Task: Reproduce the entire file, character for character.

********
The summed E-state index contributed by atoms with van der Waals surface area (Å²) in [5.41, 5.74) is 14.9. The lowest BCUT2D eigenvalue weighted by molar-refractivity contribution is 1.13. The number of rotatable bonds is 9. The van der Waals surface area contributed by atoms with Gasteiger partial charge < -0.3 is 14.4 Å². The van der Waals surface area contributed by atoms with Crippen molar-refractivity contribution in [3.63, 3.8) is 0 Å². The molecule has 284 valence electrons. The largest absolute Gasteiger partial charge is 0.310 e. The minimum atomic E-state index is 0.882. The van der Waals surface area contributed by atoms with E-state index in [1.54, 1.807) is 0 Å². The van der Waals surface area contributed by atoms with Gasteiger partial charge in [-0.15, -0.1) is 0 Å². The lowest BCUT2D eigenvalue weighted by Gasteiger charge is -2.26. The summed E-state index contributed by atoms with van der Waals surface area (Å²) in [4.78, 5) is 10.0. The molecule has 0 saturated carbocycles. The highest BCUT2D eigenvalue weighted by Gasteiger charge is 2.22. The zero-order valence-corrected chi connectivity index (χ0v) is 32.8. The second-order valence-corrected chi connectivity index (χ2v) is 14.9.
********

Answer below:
The summed E-state index contributed by atoms with van der Waals surface area (Å²) in [5.41, 5.74) is 14.9. The lowest BCUT2D eigenvalue weighted by molar-refractivity contribution is 1.13. The number of rotatable bonds is 9. The van der Waals surface area contributed by atoms with Gasteiger partial charge < -0.3 is 14.4 Å². The van der Waals surface area contributed by atoms with Crippen molar-refractivity contribution in [3.63, 3.8) is 0 Å². The molecule has 284 valence electrons. The largest absolute Gasteiger partial charge is 0.310 e. The minimum atomic E-state index is 0.882. The van der Waals surface area contributed by atoms with E-state index in [1.54, 1.807) is 0 Å². The van der Waals surface area contributed by atoms with Gasteiger partial charge in [-0.15, -0.1) is 0 Å². The lowest BCUT2D eigenvalue weighted by Gasteiger charge is -2.26. The summed E-state index contributed by atoms with van der Waals surface area (Å²) in [4.78, 5) is 10.0. The molecule has 0 saturated carbocycles. The highest BCUT2D eigenvalue weighted by Gasteiger charge is 2.22. The zero-order valence-corrected chi connectivity index (χ0v) is 32.8. The second-order valence-corrected chi connectivity index (χ2v) is 14.9.